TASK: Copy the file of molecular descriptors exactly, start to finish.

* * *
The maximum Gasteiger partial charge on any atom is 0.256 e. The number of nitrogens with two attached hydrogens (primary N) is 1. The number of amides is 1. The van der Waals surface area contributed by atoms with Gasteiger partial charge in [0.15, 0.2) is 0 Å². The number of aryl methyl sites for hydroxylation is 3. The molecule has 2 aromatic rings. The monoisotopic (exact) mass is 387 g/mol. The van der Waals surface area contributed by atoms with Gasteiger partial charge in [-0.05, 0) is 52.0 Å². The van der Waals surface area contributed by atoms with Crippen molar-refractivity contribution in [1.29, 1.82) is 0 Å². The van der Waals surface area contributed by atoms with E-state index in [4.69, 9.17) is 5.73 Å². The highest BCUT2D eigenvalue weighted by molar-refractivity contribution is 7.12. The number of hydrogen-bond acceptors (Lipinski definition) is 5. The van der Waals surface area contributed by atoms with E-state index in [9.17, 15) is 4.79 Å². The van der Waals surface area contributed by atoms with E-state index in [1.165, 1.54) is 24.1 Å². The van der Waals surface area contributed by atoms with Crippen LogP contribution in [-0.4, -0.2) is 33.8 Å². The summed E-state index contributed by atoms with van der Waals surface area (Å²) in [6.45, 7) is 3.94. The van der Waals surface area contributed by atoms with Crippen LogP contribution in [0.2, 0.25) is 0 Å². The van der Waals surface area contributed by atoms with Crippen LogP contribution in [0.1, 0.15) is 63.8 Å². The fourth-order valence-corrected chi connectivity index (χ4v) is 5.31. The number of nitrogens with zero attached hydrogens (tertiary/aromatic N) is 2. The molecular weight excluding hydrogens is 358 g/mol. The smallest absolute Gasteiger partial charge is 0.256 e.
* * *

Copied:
The maximum Gasteiger partial charge on any atom is 0.256 e. The number of nitrogens with two attached hydrogens (primary N) is 1. The number of amides is 1. The van der Waals surface area contributed by atoms with Gasteiger partial charge in [0.15, 0.2) is 0 Å². The number of aryl methyl sites for hydroxylation is 3. The molecule has 2 aromatic rings. The monoisotopic (exact) mass is 387 g/mol. The van der Waals surface area contributed by atoms with Gasteiger partial charge in [-0.05, 0) is 52.0 Å². The van der Waals surface area contributed by atoms with Crippen molar-refractivity contribution in [1.29, 1.82) is 0 Å². The van der Waals surface area contributed by atoms with E-state index in [4.69, 9.17) is 5.73 Å². The highest BCUT2D eigenvalue weighted by molar-refractivity contribution is 7.12. The number of hydrogen-bond acceptors (Lipinski definition) is 5. The van der Waals surface area contributed by atoms with E-state index in [9.17, 15) is 4.79 Å². The van der Waals surface area contributed by atoms with E-state index in [1.165, 1.54) is 24.1 Å². The van der Waals surface area contributed by atoms with Crippen LogP contribution in [-0.4, -0.2) is 33.8 Å². The summed E-state index contributed by atoms with van der Waals surface area (Å²) in [6.45, 7) is 3.94. The van der Waals surface area contributed by atoms with Crippen LogP contribution in [0.2, 0.25) is 0 Å². The van der Waals surface area contributed by atoms with Crippen LogP contribution in [0.1, 0.15) is 63.8 Å². The fourth-order valence-corrected chi connectivity index (χ4v) is 5.31. The number of nitrogens with zero attached hydrogens (tertiary/aromatic N) is 2. The molecular weight excluding hydrogens is 358 g/mol. The smallest absolute Gasteiger partial charge is 0.256 e.